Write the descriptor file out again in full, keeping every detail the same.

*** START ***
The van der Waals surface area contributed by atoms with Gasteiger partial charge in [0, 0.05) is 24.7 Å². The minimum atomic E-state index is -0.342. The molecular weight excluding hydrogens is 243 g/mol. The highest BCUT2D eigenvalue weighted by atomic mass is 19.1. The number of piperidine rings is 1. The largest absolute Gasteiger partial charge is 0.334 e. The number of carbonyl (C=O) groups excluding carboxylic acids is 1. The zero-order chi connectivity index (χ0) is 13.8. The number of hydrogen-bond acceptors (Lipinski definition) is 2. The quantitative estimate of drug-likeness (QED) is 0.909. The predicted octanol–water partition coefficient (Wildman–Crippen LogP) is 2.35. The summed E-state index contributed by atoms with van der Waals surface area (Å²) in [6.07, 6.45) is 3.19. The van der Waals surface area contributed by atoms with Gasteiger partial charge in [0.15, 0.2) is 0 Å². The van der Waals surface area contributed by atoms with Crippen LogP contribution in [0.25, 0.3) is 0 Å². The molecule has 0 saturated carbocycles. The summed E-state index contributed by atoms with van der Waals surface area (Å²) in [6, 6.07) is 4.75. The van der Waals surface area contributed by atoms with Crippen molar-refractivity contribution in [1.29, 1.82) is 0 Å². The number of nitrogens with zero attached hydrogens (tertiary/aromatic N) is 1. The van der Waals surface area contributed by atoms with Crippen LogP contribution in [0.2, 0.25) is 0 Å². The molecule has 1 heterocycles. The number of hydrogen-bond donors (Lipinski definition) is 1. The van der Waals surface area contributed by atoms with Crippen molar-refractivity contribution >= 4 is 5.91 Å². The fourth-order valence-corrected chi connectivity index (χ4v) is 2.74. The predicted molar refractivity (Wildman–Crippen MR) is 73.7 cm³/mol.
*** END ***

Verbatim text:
The van der Waals surface area contributed by atoms with Gasteiger partial charge in [0, 0.05) is 24.7 Å². The minimum atomic E-state index is -0.342. The molecular weight excluding hydrogens is 243 g/mol. The highest BCUT2D eigenvalue weighted by atomic mass is 19.1. The number of piperidine rings is 1. The largest absolute Gasteiger partial charge is 0.334 e. The number of carbonyl (C=O) groups excluding carboxylic acids is 1. The zero-order chi connectivity index (χ0) is 13.8. The number of hydrogen-bond acceptors (Lipinski definition) is 2. The quantitative estimate of drug-likeness (QED) is 0.909. The predicted octanol–water partition coefficient (Wildman–Crippen LogP) is 2.35. The summed E-state index contributed by atoms with van der Waals surface area (Å²) in [6.07, 6.45) is 3.19. The van der Waals surface area contributed by atoms with Gasteiger partial charge in [0.15, 0.2) is 0 Å². The van der Waals surface area contributed by atoms with Crippen LogP contribution in [0.25, 0.3) is 0 Å². The molecule has 0 saturated carbocycles. The summed E-state index contributed by atoms with van der Waals surface area (Å²) in [6, 6.07) is 4.75. The van der Waals surface area contributed by atoms with Crippen molar-refractivity contribution in [1.29, 1.82) is 0 Å². The number of nitrogens with zero attached hydrogens (tertiary/aromatic N) is 1. The van der Waals surface area contributed by atoms with Crippen LogP contribution in [0.2, 0.25) is 0 Å². The molecule has 1 heterocycles. The number of hydrogen-bond donors (Lipinski definition) is 1. The van der Waals surface area contributed by atoms with Crippen molar-refractivity contribution >= 4 is 5.91 Å². The fourth-order valence-corrected chi connectivity index (χ4v) is 2.74. The predicted molar refractivity (Wildman–Crippen MR) is 73.7 cm³/mol.